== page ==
Finishing well as a Leader

King Solomon began his leadership over Israel well but somewhere down the road deviated from the ways of God and eventually he failed and was not able to finish well. At the beginning of his leadership, he enjoyed great success and fame but the good times got into his head and his heart. Some of the things I see in his leadership :

  • His perspective got fuzzy
  • He began to overestimate his own importance
  • He grew blind to his weaknesses and refused to be held accountable
  • He started to trust in human ingenuity rather than in God

As Solomon drifted away from His calling, his worship of God grew cold and sterile and in the course of time, it became a ritual rather than a relationship with Him who had given him the responsibility of leading Israel. Solomon grew emotionally detached from God and eventually God’s presence and blessings began to reduce over his public leadership and private life.

May this be a sobering example to warn us who are tasked as leaders from drifting from our passion. When we start to engage with our leadership activities as mere routine, letting them become nothing more than items we check off our to-do-lists then we may be wondering from our original call to lead as God’s leaders.

When we become distracted by side shows and petty issues that are peripheral  to what our mandate is, and deviate from the purpose or call that first led us to serve, we  may be wondering from our original call to lead as God’s leaders. If we start to overestimate our self importance  and excuse our  failings and even become exceptions to the rules, we may be wondering from our original call to lead as God would have us lead.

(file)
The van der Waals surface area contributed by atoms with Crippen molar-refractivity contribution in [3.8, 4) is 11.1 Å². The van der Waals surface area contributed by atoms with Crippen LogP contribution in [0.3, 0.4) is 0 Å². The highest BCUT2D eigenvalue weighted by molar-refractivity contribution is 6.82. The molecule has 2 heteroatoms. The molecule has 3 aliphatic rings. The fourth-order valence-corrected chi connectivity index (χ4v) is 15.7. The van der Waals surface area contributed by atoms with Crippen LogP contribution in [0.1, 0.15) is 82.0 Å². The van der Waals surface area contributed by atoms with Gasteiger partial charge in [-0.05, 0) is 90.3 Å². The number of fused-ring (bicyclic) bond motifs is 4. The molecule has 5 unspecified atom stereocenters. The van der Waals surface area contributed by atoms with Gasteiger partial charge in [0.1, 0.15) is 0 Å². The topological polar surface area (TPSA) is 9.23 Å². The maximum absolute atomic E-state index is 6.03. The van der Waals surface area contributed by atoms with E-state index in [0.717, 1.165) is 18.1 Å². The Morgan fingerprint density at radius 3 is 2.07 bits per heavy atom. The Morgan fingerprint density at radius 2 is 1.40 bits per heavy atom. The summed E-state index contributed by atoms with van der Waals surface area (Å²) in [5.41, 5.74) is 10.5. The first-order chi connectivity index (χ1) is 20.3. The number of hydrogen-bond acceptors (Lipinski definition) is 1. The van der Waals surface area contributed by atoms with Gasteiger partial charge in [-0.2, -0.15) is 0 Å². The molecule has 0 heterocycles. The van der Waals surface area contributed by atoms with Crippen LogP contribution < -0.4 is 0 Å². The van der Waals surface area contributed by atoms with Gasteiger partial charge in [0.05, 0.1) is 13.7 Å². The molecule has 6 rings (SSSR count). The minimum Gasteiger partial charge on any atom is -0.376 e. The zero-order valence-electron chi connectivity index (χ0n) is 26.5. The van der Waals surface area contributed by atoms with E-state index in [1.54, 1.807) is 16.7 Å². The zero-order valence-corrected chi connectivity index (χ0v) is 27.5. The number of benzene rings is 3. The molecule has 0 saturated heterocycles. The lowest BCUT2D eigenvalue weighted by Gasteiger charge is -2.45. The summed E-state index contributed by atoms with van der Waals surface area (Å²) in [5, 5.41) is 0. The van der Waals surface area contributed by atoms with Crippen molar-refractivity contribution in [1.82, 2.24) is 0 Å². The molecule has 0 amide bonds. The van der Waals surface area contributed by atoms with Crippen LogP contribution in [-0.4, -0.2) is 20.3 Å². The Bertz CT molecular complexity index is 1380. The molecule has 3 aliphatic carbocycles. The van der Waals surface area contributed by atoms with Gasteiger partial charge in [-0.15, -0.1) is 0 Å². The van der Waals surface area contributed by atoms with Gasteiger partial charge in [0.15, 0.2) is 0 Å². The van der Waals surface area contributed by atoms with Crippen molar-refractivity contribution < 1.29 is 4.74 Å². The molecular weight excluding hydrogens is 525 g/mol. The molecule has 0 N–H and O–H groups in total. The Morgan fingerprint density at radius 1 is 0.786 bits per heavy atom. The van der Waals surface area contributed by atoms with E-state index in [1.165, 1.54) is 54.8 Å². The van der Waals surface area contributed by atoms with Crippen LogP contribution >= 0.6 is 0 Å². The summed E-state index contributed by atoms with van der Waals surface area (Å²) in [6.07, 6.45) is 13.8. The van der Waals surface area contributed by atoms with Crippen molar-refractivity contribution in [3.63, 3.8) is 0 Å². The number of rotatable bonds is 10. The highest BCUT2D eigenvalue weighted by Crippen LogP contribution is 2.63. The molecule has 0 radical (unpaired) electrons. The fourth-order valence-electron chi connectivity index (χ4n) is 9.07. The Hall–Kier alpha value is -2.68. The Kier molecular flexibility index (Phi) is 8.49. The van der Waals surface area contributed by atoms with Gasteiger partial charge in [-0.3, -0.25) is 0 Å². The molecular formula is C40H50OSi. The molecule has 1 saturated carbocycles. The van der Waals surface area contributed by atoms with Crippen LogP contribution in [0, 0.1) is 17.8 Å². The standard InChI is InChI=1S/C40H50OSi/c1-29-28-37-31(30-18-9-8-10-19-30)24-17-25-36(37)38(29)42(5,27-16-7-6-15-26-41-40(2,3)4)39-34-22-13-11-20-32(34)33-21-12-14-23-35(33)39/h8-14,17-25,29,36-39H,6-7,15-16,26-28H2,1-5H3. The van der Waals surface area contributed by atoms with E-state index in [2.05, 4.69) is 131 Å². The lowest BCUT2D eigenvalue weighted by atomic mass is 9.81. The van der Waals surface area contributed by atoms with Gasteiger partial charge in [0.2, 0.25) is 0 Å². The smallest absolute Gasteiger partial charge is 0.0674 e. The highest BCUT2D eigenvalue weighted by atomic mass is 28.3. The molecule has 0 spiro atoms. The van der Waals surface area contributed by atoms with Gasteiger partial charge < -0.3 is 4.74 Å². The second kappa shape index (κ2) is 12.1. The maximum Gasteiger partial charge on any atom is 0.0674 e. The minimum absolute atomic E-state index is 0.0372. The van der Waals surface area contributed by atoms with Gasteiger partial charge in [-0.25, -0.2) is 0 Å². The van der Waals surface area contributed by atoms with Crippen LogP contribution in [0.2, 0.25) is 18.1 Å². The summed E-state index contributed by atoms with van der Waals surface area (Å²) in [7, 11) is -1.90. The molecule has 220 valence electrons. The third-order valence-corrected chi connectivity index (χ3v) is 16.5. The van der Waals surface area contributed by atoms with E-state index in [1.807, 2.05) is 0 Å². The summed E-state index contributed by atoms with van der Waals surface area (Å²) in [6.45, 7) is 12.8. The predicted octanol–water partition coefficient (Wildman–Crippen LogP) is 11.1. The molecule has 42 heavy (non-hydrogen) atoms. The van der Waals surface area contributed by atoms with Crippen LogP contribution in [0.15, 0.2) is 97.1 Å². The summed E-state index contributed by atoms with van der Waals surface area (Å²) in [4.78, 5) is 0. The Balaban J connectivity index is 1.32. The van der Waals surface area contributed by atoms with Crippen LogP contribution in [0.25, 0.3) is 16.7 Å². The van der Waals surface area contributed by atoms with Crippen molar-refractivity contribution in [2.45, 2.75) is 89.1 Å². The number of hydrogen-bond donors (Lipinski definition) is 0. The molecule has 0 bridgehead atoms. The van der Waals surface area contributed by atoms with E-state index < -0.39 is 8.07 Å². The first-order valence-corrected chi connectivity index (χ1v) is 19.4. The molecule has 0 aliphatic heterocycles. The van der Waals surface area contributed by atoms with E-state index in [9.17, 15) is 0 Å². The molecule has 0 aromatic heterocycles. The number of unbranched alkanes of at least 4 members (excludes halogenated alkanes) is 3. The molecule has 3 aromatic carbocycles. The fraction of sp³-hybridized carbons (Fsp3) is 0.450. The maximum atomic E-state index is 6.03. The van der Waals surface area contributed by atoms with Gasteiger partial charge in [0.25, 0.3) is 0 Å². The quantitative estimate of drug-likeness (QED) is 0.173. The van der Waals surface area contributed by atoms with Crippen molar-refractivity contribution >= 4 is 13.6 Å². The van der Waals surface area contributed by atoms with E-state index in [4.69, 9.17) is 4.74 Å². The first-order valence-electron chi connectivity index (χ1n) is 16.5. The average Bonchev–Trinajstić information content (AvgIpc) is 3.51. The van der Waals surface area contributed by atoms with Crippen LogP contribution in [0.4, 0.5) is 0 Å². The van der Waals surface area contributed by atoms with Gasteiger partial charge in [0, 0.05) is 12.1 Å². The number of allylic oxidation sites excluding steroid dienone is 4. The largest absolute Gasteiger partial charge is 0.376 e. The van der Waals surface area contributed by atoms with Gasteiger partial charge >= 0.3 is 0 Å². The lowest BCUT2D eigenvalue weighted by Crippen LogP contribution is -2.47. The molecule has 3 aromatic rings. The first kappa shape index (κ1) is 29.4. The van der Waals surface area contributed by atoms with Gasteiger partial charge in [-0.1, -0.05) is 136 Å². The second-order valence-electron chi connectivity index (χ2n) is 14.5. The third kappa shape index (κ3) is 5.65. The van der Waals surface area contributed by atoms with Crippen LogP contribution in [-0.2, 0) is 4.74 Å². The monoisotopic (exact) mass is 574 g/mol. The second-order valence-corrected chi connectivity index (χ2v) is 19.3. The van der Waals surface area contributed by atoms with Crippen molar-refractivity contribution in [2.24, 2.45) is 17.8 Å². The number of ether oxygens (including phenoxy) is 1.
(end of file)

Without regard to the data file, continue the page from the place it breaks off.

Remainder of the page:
Let us understand that as leaders, we cannot separate our spiritual condition from our successes or failures for that matter. Our leadership must begin at the place of relationship with our heavenly Father. Let us remain connected to him in intimacy and we shall avoid pride, blindness, presumption, hardness of heart, and many of the sins we see in the life of Solomon.


One response to this post.

  1. Posted by Steph on July 24, 2012 at 18:17

    So true! All those little foxes certainly ruin the vine!

    Love this and I’m so plagiarising it : “we cannot separate our spiritual condition from our successes or failures”

    Even so when we let our gifts just get us through as we easily go through the motions that the gifts in us allow us to do without much effort/strain. Then we lose the connection with the One who called us and we go with the flow – not stopping to get the Agenda from the Agenda setter. We end up burnt out, seeing little fruit, frustration at the low output versus the input and we begin questioning whether we’re in the “right” place etc when the truth is, if we’d stayed connected to our Father – we would be walking in His plan. That plan would be evident in the fruits of our labour of love & obedience.

    God help us that the weapon of “going through the motions” and “life” would not prosper against us!


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